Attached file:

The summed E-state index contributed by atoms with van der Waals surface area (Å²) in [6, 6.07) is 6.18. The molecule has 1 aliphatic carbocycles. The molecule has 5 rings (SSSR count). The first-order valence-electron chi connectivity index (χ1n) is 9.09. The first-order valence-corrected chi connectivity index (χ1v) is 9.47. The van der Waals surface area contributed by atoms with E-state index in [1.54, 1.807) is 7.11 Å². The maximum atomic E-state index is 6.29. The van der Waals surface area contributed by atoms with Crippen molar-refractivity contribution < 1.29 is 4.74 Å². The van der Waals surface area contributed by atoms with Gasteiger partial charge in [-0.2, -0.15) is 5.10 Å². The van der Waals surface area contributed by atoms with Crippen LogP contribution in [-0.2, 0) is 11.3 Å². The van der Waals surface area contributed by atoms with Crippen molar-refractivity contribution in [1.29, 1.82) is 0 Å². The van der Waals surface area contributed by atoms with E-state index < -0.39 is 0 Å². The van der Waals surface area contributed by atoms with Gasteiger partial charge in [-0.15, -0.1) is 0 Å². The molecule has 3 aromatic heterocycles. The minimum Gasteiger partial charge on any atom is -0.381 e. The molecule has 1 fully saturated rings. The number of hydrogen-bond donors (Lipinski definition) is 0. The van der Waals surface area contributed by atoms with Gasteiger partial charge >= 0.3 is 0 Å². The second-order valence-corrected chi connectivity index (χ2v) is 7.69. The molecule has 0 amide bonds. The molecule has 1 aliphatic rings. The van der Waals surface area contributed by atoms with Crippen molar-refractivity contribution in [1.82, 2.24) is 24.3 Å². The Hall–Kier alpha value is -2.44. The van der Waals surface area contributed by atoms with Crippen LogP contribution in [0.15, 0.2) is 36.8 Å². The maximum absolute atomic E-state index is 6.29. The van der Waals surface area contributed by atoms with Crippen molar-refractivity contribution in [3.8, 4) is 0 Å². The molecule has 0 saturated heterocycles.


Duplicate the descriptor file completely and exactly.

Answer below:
The summed E-state index contributed by atoms with van der Waals surface area (Å²) in [6, 6.07) is 6.18. The molecule has 1 aliphatic carbocycles. The molecule has 5 rings (SSSR count). The first-order valence-electron chi connectivity index (χ1n) is 9.09. The first-order valence-corrected chi connectivity index (χ1v) is 9.47. The van der Waals surface area contributed by atoms with E-state index in [1.54, 1.807) is 7.11 Å². The maximum atomic E-state index is 6.29. The van der Waals surface area contributed by atoms with Crippen molar-refractivity contribution < 1.29 is 4.74 Å². The van der Waals surface area contributed by atoms with Gasteiger partial charge in [-0.2, -0.15) is 5.10 Å². The van der Waals surface area contributed by atoms with Crippen LogP contribution in [-0.2, 0) is 11.3 Å². The van der Waals surface area contributed by atoms with Crippen molar-refractivity contribution in [1.29, 1.82) is 0 Å². The van der Waals surface area contributed by atoms with E-state index < -0.39 is 0 Å². The van der Waals surface area contributed by atoms with Gasteiger partial charge in [-0.15, -0.1) is 0 Å². The molecule has 3 aromatic heterocycles. The minimum Gasteiger partial charge on any atom is -0.381 e. The molecule has 1 fully saturated rings. The number of hydrogen-bond donors (Lipinski definition) is 0. The van der Waals surface area contributed by atoms with Gasteiger partial charge >= 0.3 is 0 Å². The second-order valence-corrected chi connectivity index (χ2v) is 7.69. The molecule has 0 amide bonds. The molecule has 1 aliphatic rings. The van der Waals surface area contributed by atoms with Crippen molar-refractivity contribution in [1.82, 2.24) is 24.3 Å². The Hall–Kier alpha value is -2.44. The van der Waals surface area contributed by atoms with Crippen LogP contribution in [0.15, 0.2) is 36.8 Å². The maximum absolute atomic E-state index is 6.29. The van der Waals surface area contributed by atoms with Crippen molar-refractivity contribution in [3.8, 4) is 0 Å². The molecule has 0 saturated heterocycles.